Its fitting that the finishers medals and buckles for Bandera have a rattlesnake on them, because the race will bite you. It is a fierce course, so when I stood there at the starting line, I told myself that no matter how bad it got, how miserable the conditions, this would be a “no fail mission”.

IMG_0114With a sellout race, the first few miles were stop and go. This section can get a little technical and had some climbs, but it has one of my favorite climbs, Sky Island. You climb to the top and circle the hill, taking in views of the canyons below. The crowd had started to thin, the elites had started to pull away.

I knew that we would thin out even more around the first aid station (mile 4.7) and it did. It was around this time that I ended up behind a lady.  She offered to let me by.  I declined, letting her know that she was keeping a good pace for me. I knew that if I got out on my own this early, I might try to keep up with the faster runners and burn out. My goal was to finish, not place.

The second aid station was nearly 7 miles from the first. It was a fairly runnable section, but it still took awhile to get there. Once there, my new running buddy (who I had learned was named Liz) got out of there before me.

Somehow, I caught back up to her before we got to the third aid station, Chapas, at mile 16.28. We were halfway through the first loop and knew it was about to get technical again. Liz and I agreed to stick together as long as we could. Her friend, Christian, had been feeling good and she sent him ahead, so she welcomed the company.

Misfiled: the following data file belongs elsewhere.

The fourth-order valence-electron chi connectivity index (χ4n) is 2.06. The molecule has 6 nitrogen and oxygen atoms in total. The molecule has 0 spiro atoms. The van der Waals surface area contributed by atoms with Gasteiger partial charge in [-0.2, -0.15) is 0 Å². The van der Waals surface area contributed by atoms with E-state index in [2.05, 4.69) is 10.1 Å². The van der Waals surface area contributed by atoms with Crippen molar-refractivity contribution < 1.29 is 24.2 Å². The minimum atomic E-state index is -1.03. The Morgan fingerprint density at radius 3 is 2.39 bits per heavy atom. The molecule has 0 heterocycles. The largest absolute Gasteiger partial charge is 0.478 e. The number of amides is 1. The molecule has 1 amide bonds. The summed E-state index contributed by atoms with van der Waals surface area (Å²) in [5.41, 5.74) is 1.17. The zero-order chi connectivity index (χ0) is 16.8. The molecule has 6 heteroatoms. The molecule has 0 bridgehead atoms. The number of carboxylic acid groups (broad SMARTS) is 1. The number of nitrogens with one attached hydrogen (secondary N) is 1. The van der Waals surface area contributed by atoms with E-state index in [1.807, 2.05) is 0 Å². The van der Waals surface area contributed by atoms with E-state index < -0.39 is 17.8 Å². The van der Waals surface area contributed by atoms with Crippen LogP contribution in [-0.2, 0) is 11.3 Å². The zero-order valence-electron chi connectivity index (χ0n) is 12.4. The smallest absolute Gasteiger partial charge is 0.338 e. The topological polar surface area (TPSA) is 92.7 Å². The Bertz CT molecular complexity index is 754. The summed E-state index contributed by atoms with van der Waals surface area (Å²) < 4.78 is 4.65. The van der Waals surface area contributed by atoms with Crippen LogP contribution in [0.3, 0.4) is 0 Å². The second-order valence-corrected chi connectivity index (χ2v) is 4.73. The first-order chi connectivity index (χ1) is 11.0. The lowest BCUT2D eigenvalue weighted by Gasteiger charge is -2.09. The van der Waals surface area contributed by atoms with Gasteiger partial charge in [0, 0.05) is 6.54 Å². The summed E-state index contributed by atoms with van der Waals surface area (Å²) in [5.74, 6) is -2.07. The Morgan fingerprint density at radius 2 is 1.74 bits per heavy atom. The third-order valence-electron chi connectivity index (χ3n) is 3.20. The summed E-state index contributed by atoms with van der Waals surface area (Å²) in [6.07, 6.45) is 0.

Over the next few miles, we talked books, TV, politics, family and whatever else passed the time. All the while I knew what was coming, the 3 hills that I have a love/hate thing for. I hate going over them, but love the fact that I tackled them – Lucky’s Peak, Cairns Climb and Boyle’s Bump. I tried not to think about the fact that I would have to do them again-in the dark. In fact, with each step, I kept asking myself how I would feel in 31 miles.

We hit each one and I handled them better than I had thought. I guess I have improved my uphill more than I realized. My legs felt good and my mind was strong. I had not experienced any major lows, no thoughts of quitting.

The next big obstacle would be the loop. This is where I dropped last year, so it had been on my mind for 12 months. I had opted to leave my drop bag in my camper, which was within eye sight of the start/finish line. My reasoning was that I could get to my stuff without dealing with other runners and I could also change clothes much easier if that was needed. This can be a double edged sword. When I went in, I could see my own bed and pillow, a full fridge and my heater.

However, I was mentally prepared for this. I knew that I needed to get in and out before I got comfortable. My focus all along was on starting the next loop. I had been training myself to think about the next aid station and when I got there I was able to mentally rest and focus on the next one, so leaving was easy.